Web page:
14. "Demons"

"The gun

"A false clue  

"Nothing can kill


"Not a poem or a fat penis. Bang."

- Jack Spicer, "Billy the Kid"

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by Edward Lacie

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Episode Fourteen

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Jim Post is watching "Trading Places" instead of "Taken", which he's given up on. Should I change my own title to "Harar: Trading Places in Twin Peaks"? I don't dislike that for an alternate title.

I'm warming up, having paused between writing the previous episode and this one. That theme music I love.

That's part of warming up: finding your place. Maybe I need to read back a few pages to see where I was. Pieces, pieces.

The last episode ended with Orchid-boy, Howard, asking, "Are you looking for secrets?" In episode fourteen writer/director David Lynch becomes an actor in the role of Cooper's super. He wears hearing aids and talks as loud as he thinks people are talking to him. 

I've told Baysans of my idea, inspired by reading The Poet and the Murderer, to create a fictional poet who writes poems that validate his - Baysans's. Baysans laughed and liked the idea.

Together we've come up with the following initial biographical notes from which to work:

Blaise Cendrars: born in Switzerland, wrote in French, quit publishing poetry in 1925, published two novels in 1926, and, according to a web-page bio, "did his best to fictionalize his past." (I whipped up a quick fake page for some poetry web-site I found that had no security set-ups.)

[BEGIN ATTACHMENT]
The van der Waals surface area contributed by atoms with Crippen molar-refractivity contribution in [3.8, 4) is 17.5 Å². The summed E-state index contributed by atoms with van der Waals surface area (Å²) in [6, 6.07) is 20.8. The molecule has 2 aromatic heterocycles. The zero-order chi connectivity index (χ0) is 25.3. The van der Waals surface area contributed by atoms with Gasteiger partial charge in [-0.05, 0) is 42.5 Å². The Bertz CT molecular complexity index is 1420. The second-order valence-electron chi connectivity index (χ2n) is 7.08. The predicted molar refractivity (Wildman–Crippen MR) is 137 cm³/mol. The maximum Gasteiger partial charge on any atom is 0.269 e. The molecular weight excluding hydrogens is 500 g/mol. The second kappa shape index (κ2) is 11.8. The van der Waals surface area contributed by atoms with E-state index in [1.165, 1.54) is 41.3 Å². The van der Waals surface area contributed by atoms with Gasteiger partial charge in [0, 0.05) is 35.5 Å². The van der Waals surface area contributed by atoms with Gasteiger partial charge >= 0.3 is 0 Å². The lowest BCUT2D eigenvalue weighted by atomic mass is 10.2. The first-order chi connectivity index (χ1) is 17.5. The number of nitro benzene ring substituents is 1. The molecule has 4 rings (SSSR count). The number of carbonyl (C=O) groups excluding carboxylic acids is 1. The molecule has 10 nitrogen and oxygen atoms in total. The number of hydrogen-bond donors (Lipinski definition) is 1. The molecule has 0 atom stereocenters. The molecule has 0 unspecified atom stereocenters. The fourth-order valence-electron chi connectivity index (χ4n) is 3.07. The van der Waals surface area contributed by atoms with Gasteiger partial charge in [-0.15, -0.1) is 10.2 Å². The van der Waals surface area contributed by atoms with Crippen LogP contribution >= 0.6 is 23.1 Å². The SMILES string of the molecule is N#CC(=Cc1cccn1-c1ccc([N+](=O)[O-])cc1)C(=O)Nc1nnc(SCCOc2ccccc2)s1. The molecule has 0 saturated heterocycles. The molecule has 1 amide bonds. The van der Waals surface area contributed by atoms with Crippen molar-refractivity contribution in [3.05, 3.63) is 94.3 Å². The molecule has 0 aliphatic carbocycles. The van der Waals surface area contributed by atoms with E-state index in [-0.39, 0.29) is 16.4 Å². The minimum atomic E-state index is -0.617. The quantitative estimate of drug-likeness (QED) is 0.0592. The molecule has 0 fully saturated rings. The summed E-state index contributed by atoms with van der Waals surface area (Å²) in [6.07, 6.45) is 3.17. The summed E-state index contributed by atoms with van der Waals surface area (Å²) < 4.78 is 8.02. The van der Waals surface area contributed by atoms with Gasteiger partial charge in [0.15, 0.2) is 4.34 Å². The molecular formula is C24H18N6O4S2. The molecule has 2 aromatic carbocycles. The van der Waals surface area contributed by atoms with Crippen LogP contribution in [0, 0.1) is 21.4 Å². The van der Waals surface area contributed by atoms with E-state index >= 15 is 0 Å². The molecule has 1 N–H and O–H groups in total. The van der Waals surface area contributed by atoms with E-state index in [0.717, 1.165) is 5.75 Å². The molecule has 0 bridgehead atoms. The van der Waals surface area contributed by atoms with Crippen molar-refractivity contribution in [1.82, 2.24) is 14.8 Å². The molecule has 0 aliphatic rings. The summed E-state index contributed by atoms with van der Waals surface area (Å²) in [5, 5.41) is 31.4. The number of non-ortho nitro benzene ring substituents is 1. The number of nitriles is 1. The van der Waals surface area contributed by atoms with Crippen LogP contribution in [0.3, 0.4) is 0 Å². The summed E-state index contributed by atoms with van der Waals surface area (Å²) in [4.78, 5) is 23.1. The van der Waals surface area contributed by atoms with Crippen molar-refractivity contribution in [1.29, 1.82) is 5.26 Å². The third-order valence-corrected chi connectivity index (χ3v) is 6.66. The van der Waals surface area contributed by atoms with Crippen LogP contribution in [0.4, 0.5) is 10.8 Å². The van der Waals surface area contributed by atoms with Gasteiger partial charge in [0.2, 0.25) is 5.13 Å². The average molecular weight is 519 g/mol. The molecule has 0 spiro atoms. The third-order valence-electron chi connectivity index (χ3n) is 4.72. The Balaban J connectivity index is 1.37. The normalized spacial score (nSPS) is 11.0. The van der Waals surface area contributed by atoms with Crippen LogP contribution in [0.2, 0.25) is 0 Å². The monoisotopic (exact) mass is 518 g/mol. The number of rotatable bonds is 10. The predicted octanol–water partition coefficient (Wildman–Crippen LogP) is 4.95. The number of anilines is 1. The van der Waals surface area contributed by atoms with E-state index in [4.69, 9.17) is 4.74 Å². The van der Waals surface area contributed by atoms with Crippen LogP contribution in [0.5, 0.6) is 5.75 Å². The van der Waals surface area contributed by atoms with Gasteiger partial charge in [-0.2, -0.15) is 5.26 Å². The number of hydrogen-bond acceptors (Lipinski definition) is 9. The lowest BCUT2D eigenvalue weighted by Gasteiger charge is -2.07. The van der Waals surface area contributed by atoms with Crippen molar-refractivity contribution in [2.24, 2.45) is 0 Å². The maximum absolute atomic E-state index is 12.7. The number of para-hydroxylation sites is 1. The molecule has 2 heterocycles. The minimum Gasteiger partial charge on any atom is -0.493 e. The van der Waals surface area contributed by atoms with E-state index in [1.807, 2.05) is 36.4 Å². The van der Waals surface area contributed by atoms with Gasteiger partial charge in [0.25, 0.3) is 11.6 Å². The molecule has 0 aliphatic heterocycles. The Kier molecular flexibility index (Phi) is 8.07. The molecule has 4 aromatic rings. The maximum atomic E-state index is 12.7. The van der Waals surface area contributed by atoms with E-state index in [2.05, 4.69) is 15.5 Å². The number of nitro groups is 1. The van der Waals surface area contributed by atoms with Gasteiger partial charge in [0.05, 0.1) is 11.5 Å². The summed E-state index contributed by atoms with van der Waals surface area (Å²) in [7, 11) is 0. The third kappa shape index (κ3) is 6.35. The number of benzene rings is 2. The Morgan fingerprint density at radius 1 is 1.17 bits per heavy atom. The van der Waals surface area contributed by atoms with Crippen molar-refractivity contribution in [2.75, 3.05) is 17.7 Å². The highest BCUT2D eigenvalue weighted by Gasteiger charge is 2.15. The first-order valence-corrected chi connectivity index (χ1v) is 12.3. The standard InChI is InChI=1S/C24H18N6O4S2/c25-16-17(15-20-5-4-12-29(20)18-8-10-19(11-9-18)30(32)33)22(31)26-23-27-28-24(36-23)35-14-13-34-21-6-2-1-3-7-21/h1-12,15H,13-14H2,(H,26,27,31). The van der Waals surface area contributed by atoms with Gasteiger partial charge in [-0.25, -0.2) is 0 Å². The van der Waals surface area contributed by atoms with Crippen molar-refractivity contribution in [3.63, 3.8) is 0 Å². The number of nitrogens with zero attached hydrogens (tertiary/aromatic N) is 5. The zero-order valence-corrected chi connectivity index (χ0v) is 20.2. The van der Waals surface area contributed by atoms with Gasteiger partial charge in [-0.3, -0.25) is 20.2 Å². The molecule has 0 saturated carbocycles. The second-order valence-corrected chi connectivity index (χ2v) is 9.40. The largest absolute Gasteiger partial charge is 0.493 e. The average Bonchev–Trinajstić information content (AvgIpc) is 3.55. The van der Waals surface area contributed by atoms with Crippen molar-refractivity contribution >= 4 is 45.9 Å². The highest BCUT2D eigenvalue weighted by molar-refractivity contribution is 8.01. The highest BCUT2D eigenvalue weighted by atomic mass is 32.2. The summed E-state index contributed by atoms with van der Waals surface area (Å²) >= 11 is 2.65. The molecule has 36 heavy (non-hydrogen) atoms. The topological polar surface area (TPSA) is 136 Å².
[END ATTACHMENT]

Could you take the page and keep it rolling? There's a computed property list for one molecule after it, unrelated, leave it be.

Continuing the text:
Cendrars was a runaway at 15 or 16, and his early poetry was experimental. He was acquainted with the originators of Cubism and was published by the originators of Surrealism. In 1915 he lost his right arm in war battle. (Baysans put that last detail in, another sort of veiled reference to Rimbaud.) 

In 1924 he met John dos Pasos and Ernest Hemingway. A decade later he was friends with Henry Miller. (I figured such literary acquaintances would be expected, and how could I help but want to mention Miller again?)

He died a well-respected man of letters in the early 1960s, a few days after winning the Paris Grand Prize award in literature. (That cruel twist of irony was Baysans's idea. And I thought I was bitter.)

The novels: Other than his memoir-based later writings, his two most known novels are: 
Sutter's Gold (1926), a fictionalized account of John Sutter, he of the California Gold Rush who died in poverty. The book, written in an almost childishly simply way, was a favorite of Josef Stalin. (Baysans had learned the fact about Sutter in a trivia game. I came up with the Stalin idea.)

Another work of his, a piece of fiction, I'll call Moravagine, the title character's name, is a madman descendant of the last king of Hungary. 

Moravagine (Latin, "death to the vagina", (my suggestion) dies in an asylum and his papers find their way to Cendrars, a character in the book (Baysans's concept). 

Moravagine's confusion is a result of his living in times of propaganda and war. Nothing is to be believed in his world. Moravagine's madness mirrors the chaos of his times.

My first draft refers to a Vonnegut quote, something to the effect: beware who you pretend to be, you will become it. I don't remember which book of his gives us this lesson. (This is my note meant to be researched later.)

In the first draft, I include biographical info about myself in this narrative for the first time. In the rewrite, I've moved that information to Episode One.